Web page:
It remains unclear whether JonOne intended for that young Seoul couple to “participate” in – perhaps on is the better term – his “Untitled “work, currently displayed at the Street Noise exhibition in Lotte World Mall. If you missed the story, the American artist also known as John Andrew Perello submitted his 2016 work to the South Korean exhibition along with brushes and jars of paint to be placed at the foot of the painting. The additions were meant to be part of the work, as opposed to an invitation to join in the fun. Which is precisely what a 20-something couple did, adding “small swipes of dark green” according to ABC News.
Various media reports place the work’s value at between $440,000 and $500,000. Rest assured that the appropriate insurance authorities have been contacted. Still, the event has turned JonOne – already an established, respected artist – into a Flipboard story. No-one has suggested he planned it this way, but it’s unlikely to end up being a professional setback.
Media relations strategy aside, participatory art sounds vaguely romantic in a locked down world. Last month, Swedish composer, sound artist and violinist Marta Forsberg released a live recording of her 2015 work “LED and Love Sounds.” Presented in April of that year at me Collectors Room Berlin, this striking drone piece features processed violin sounds. She begins on the instrument, and then over the course of the 22-minute work transitions to performing with electronic recordings of the violin.
“[Y]ou can hear the gallery clearly, it moves sometimes in the background,” writes Forsberg in the album’s notes. “Noises of moving bodies. The sound of listening bodies, trying to be still, maybe falling asleep shortly in the middle, and you hear how they drop something on the floor. How nice it is to hear the audience.”
None of this is to suggest that Forsberg wants you to bring a tambourine along to her next gig. But she does want you to feel a sense of immersion in her work. Growing up, she was a member of a youth orchestra. Her spot in the second violin section meant that she was physically inside the music – a thrill she’s been working to replicate ever since.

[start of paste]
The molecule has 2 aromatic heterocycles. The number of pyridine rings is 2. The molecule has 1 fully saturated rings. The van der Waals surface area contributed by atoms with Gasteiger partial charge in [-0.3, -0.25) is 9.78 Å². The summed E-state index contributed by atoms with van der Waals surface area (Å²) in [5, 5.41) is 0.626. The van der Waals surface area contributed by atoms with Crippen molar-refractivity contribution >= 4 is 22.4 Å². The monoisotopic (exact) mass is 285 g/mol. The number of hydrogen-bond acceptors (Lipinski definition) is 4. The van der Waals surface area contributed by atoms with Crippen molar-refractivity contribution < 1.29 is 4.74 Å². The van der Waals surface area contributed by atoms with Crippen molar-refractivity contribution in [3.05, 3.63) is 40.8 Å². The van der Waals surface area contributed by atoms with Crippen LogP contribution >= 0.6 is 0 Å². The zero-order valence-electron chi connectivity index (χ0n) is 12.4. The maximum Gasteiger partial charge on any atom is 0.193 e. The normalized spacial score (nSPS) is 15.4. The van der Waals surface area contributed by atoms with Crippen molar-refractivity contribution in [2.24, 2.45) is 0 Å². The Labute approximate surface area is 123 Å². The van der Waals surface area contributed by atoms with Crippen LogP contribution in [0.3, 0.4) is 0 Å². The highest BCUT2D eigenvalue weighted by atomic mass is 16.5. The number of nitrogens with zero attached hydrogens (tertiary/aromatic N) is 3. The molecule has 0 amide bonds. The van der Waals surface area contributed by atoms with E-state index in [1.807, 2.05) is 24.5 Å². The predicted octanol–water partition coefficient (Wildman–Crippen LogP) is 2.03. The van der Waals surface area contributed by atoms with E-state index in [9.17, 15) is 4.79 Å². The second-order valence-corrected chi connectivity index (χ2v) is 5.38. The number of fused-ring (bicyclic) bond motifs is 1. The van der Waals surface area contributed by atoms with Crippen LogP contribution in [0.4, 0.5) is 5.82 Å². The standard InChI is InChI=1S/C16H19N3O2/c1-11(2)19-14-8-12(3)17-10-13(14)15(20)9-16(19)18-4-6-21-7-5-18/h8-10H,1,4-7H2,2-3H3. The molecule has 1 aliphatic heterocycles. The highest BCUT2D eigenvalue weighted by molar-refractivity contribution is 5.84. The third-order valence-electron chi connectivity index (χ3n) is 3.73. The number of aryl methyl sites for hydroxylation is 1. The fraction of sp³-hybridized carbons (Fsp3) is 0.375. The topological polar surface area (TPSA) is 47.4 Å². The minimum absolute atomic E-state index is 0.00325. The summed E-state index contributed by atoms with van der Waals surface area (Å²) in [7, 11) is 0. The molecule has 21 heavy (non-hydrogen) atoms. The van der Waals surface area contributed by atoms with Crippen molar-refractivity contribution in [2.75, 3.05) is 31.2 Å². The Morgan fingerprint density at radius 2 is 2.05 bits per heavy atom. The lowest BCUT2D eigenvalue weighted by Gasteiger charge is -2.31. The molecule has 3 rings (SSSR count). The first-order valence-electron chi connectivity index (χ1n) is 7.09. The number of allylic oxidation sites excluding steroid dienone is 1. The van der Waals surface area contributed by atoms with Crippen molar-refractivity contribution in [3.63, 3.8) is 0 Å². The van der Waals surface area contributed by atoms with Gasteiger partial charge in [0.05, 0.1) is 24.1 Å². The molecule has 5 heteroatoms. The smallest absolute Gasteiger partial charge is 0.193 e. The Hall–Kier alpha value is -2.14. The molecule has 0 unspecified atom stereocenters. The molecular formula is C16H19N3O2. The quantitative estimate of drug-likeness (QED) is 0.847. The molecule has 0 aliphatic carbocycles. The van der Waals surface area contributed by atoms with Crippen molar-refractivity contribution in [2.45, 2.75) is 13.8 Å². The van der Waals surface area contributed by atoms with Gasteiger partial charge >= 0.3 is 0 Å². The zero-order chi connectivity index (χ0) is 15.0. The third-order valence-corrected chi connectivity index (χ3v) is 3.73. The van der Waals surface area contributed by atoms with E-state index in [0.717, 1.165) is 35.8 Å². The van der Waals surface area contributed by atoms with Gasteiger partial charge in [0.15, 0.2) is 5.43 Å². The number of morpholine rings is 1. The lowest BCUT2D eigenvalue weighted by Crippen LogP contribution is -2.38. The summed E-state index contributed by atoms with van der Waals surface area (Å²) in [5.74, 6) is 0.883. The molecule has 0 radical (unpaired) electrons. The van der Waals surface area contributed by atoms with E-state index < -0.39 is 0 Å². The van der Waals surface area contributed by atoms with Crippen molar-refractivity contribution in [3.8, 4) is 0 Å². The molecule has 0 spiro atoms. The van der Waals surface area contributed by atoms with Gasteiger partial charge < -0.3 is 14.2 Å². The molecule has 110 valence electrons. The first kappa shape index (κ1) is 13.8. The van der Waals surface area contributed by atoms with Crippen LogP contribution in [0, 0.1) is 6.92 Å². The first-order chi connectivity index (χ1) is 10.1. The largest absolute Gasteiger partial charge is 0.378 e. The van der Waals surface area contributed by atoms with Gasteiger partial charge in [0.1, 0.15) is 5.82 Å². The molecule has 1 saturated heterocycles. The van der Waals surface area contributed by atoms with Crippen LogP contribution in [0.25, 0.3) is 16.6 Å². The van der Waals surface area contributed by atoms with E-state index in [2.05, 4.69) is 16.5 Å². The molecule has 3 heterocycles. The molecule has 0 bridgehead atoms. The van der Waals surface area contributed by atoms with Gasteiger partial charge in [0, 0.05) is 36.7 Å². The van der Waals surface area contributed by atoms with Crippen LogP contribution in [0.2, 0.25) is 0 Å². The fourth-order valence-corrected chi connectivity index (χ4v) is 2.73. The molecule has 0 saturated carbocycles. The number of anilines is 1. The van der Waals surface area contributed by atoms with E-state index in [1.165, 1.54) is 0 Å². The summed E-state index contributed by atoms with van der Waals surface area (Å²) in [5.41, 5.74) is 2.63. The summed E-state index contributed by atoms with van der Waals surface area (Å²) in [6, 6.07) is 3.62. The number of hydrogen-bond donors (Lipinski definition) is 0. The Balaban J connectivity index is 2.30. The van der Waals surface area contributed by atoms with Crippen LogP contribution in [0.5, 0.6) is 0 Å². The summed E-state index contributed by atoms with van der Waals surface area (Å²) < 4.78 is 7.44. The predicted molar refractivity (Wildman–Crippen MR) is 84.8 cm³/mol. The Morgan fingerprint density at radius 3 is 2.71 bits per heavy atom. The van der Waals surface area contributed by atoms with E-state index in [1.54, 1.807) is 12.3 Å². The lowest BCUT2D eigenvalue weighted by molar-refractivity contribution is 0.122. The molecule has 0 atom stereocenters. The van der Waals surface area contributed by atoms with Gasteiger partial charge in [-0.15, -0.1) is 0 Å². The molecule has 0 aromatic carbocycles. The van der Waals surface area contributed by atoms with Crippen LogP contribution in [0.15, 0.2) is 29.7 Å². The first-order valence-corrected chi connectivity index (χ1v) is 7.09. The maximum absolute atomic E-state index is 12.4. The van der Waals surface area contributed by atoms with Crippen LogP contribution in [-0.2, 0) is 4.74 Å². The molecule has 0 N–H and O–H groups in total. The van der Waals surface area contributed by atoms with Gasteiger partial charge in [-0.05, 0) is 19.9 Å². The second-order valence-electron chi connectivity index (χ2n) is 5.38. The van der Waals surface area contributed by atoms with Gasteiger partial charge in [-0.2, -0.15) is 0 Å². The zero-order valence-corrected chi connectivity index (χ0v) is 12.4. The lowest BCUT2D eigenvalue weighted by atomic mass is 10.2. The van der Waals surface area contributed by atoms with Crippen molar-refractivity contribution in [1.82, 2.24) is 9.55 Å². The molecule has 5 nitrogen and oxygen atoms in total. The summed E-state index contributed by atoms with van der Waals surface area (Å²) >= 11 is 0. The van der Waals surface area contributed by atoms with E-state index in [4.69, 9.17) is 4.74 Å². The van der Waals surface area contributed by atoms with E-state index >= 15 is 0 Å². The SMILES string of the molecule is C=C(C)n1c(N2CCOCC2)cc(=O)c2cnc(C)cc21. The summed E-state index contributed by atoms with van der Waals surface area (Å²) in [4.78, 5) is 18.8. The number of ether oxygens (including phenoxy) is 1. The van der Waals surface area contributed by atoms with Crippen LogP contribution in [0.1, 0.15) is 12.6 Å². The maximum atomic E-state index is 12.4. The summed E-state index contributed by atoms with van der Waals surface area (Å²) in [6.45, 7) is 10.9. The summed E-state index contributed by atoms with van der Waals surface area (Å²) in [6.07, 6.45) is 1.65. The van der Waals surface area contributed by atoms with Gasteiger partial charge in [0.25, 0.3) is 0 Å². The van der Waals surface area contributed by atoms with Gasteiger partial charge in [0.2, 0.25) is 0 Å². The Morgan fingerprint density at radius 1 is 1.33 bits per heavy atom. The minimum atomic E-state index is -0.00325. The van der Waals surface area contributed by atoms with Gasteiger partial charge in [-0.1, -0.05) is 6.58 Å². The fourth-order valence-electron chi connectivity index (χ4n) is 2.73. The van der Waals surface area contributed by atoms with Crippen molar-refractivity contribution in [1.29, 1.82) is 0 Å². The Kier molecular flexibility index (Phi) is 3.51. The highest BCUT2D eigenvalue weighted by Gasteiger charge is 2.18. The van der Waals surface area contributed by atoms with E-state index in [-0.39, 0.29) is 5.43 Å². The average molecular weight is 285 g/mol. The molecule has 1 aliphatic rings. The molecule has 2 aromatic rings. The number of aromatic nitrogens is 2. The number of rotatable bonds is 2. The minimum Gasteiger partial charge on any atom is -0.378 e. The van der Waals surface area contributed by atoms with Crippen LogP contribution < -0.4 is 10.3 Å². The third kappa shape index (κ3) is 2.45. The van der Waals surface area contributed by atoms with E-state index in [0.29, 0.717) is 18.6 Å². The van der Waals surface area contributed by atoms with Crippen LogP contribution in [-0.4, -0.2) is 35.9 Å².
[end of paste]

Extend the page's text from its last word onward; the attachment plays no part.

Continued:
The album’s title is a Polish word meaning “to weave.” The first piece combines light and sound, as well as violin and electronics. And like many of the most rewarding drone experiences, it never stops moving. The closer you listen, the deeper its effect.
The same can be said of the album’s second piece, suitably entitled “Weave and Dream.” Recorded in March 2015, this one offers a bigger, more rounded sound than its predecessor. There is a roughness around the edges that will appeal to fans of electronic sound art.
Composed on an OP-1 synthesizer, it began as an installation featuring LED light, fabric, sequins and drones. More from Forsberg’s notes: “I would book the big concert hall in my old music college … The music came after the lights, and reflects the pulsation and upwards going movement of the lights. I also remember that I wanted to create a piece that would erase my own presence on stage, so for the premiere I hung black curtains around the stage and moved behind them together with my friend Sylvain Devaux, and from there we turned the LED lights on and off using remote controls.”
Forsberg completed her Bachelor degree in Electroacoustic Music at Sweden’s Royal College of Music in 2016.